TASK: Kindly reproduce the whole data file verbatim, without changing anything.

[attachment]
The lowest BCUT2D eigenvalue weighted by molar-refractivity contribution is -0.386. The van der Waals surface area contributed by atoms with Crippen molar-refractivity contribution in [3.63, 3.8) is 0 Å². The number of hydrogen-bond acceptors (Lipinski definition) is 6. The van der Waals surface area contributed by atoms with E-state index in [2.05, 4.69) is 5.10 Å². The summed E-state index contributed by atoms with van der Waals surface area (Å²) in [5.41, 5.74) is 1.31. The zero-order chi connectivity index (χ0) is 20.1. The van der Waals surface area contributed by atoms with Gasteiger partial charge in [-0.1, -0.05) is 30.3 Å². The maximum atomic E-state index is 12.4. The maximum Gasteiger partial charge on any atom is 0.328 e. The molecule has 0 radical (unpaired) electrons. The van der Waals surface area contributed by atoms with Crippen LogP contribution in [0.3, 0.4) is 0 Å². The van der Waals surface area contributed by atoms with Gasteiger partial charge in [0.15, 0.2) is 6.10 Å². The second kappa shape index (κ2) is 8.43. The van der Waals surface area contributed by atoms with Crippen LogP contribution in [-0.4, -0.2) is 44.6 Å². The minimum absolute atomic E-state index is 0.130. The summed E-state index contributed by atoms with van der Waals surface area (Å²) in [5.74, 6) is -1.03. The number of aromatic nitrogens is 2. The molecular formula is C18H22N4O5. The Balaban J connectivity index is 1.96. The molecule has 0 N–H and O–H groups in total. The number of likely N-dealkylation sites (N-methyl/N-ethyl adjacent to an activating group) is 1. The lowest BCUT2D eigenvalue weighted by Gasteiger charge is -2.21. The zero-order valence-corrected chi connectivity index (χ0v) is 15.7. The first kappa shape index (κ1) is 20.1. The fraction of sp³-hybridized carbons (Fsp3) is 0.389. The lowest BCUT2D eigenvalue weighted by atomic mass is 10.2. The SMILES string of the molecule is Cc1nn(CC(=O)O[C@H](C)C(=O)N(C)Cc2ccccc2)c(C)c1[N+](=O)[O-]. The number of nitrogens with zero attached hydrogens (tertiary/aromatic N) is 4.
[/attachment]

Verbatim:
The lowest BCUT2D eigenvalue weighted by molar-refractivity contribution is -0.386. The van der Waals surface area contributed by atoms with Crippen molar-refractivity contribution in [3.63, 3.8) is 0 Å². The number of hydrogen-bond acceptors (Lipinski definition) is 6. The van der Waals surface area contributed by atoms with E-state index in [2.05, 4.69) is 5.10 Å². The summed E-state index contributed by atoms with van der Waals surface area (Å²) in [5.41, 5.74) is 1.31. The zero-order chi connectivity index (χ0) is 20.1. The van der Waals surface area contributed by atoms with Gasteiger partial charge in [-0.1, -0.05) is 30.3 Å². The maximum atomic E-state index is 12.4. The maximum Gasteiger partial charge on any atom is 0.328 e. The molecule has 0 radical (unpaired) electrons. The van der Waals surface area contributed by atoms with Crippen LogP contribution in [0.3, 0.4) is 0 Å². The van der Waals surface area contributed by atoms with Gasteiger partial charge in [0.15, 0.2) is 6.10 Å². The second kappa shape index (κ2) is 8.43. The van der Waals surface area contributed by atoms with Crippen LogP contribution in [-0.4, -0.2) is 44.6 Å². The minimum absolute atomic E-state index is 0.130. The summed E-state index contributed by atoms with van der Waals surface area (Å²) in [5.74, 6) is -1.03. The number of aromatic nitrogens is 2. The molecular formula is C18H22N4O5. The Balaban J connectivity index is 1.96. The molecule has 0 N–H and O–H groups in total. The number of likely N-dealkylation sites (N-methyl/N-ethyl adjacent to an activating group) is 1. The lowest BCUT2D eigenvalue weighted by Gasteiger charge is -2.21. The zero-order valence-corrected chi connectivity index (χ0v) is 15.7. The first kappa shape index (κ1) is 20.1. The fraction of sp³-hybridized carbons (Fsp3) is 0.389. The lowest BCUT2D eigenvalue weighted by atomic mass is 10.2. The SMILES string of the molecule is Cc1nn(CC(=O)O[C@H](C)C(=O)N(C)Cc2ccccc2)c(C)c1[N+](=O)[O-]. The number of nitrogens with zero attached hydrogens (tertiary/aromatic N) is 4.